Katie Noonan and Karin Schaupp
Brisbane musicians, singer/songwriter Katie Noonan and guitarist Karin Schaupp have been orbiting one another for years. They finally come together to present a collection of songs from the British Isles spanning 400 years; from Dowland, Vaughan-Williams and Britten, to Nick Drake, Peter Gabriel, Kate Bush, and traditional Celtic folk tunes.
"We've known each other from around the traps over the years," says Noonan. "We admired each other from afar for ages," says Schaupp. "We worked out it was six years ago, we played together at the Huntington Festival. It's one of those things: when you play together you don't know how it's going to be. It was a really joyous experience for both of us and just a really magical musical connection."
When it came to setting a theme, Noonan and Schaupp had a lot to choose from. "It was really fun because a guitar and a voice together can do just about anything; Katie's incredibly versatile and the guitar as an instrument is very versatile. To put it into a framework we decided that we would restrict ourselves on this occasion to music of the British Isles," says Schaupp.
"Basically we just selected a theme that we thought would really suit the nature of what we were doing," says Noonan, "The songs of the British Isles is such an amazingly fertile repertoire to choose from, because of all the gorgeous folk stuff and all the awesome classical music, through to some of my favourite contemporary musicians like Peter Gabriel and Radiohead and Kate Bush. For such a small land mass, they just have such an incredibly diverse amount of music."
The repertoire crosses many genres, but it's not a major consideration for Noonan. "I don't really think about genre with music," she says, "I just think about communication and the story of the song and just connection. I think genre in music is pretty much irrelevant. I don't think it matters at all. My whole thing has been trying to work in different styles with different musicians."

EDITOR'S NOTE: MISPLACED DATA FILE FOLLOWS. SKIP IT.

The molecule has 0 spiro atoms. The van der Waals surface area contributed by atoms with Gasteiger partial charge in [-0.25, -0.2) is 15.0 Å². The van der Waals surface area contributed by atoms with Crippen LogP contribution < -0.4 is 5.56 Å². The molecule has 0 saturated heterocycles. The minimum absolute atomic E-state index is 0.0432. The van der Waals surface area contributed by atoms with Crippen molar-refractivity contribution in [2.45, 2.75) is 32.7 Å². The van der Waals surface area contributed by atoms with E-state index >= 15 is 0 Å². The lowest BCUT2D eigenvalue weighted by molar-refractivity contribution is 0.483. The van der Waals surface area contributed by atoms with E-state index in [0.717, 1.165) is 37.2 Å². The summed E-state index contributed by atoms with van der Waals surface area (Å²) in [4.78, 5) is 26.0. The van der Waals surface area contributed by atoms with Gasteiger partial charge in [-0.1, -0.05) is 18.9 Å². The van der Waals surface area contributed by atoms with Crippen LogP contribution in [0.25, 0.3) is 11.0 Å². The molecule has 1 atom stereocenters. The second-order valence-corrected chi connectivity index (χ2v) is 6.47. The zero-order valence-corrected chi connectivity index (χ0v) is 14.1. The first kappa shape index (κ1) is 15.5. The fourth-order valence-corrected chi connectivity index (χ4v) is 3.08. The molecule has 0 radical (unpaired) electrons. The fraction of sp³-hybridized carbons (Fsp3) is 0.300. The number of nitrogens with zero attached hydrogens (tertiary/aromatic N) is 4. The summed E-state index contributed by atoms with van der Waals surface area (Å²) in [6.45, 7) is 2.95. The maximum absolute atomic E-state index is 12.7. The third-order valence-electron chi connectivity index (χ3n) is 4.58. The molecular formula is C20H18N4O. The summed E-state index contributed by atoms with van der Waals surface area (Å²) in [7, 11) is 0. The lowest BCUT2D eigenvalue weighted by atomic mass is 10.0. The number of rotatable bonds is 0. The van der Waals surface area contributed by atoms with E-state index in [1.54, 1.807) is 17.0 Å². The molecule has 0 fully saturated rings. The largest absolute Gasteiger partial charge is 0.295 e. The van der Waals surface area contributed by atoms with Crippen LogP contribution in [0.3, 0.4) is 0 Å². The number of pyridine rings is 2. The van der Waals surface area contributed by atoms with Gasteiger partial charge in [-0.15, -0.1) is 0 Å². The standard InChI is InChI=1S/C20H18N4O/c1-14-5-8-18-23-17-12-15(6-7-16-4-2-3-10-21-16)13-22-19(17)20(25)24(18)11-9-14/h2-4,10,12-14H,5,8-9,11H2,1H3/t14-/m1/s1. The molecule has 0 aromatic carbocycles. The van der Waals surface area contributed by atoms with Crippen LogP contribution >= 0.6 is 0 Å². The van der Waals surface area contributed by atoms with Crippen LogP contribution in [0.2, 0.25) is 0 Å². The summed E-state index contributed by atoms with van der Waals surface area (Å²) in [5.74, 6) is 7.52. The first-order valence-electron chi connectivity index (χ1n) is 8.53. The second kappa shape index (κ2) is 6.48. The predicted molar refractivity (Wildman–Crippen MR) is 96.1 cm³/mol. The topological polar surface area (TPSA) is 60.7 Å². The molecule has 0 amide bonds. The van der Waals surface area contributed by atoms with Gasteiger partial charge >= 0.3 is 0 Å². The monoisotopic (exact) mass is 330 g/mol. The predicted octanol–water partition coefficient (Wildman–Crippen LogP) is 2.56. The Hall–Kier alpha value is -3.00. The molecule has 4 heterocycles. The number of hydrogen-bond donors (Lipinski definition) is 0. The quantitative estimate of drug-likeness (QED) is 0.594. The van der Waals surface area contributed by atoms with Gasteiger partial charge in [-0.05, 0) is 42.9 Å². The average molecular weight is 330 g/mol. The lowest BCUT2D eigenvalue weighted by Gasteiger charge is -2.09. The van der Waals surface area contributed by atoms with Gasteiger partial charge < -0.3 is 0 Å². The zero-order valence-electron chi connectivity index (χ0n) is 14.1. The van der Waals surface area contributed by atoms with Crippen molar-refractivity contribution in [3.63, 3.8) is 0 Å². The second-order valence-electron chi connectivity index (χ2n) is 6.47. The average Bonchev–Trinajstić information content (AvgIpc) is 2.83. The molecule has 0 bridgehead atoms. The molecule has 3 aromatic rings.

The final set list has been whittled down from a very long list of contenders. "We chose very carefully and we went through and both had suggestions," says Schaupp, "We didn't leave anything in the program that both of us didn't love." What was left was a range of music, as Shaupp says, spanning "The lute songs of [John] Dowland, from the renaissance time, to Radiohead. We had some wonderful composers reinvent these songs for us just for guitar and voice." An Arts Queensland grant assisted in engaging Australian composers Richard Charlton and Jeremy Alsop to arrange the songs for guitar and voice. "Most of the songs sit quite naturally on guitar," says Schaupp. "Because we had these wonderful composers reinventing them, some of them made some quite difficult guitar parts. When there's a whole band being represented by me, some of the guitar parts are quite busy in terms of I'm playing [a representation of] the bass and the guitar and the keyboard and whatever else. We've rehearsed them all and we're really happy and we've actually recorded half the program for the EP."
As a songwriter, Noonan has found the experience of performing material she hasn't written provides an insight into the creators and the craft. "Most of the time I sing my own music so I don't have to worry about connecting with it, because I wrote it, but with this it's different. I basically just had to really love the song and find a little bit of myself in the lyrics so that I could relate it to my life," she says. "One of the exciting things about this tour for me is that I get to play music and really intimately get to know people I really admire like Elvis Costello and Nick Drake and Peter Gabriel and Kate Bush. I get to really understand their songwriting more, which is exciting for me and hopefully I'll learn from them about writing good songs."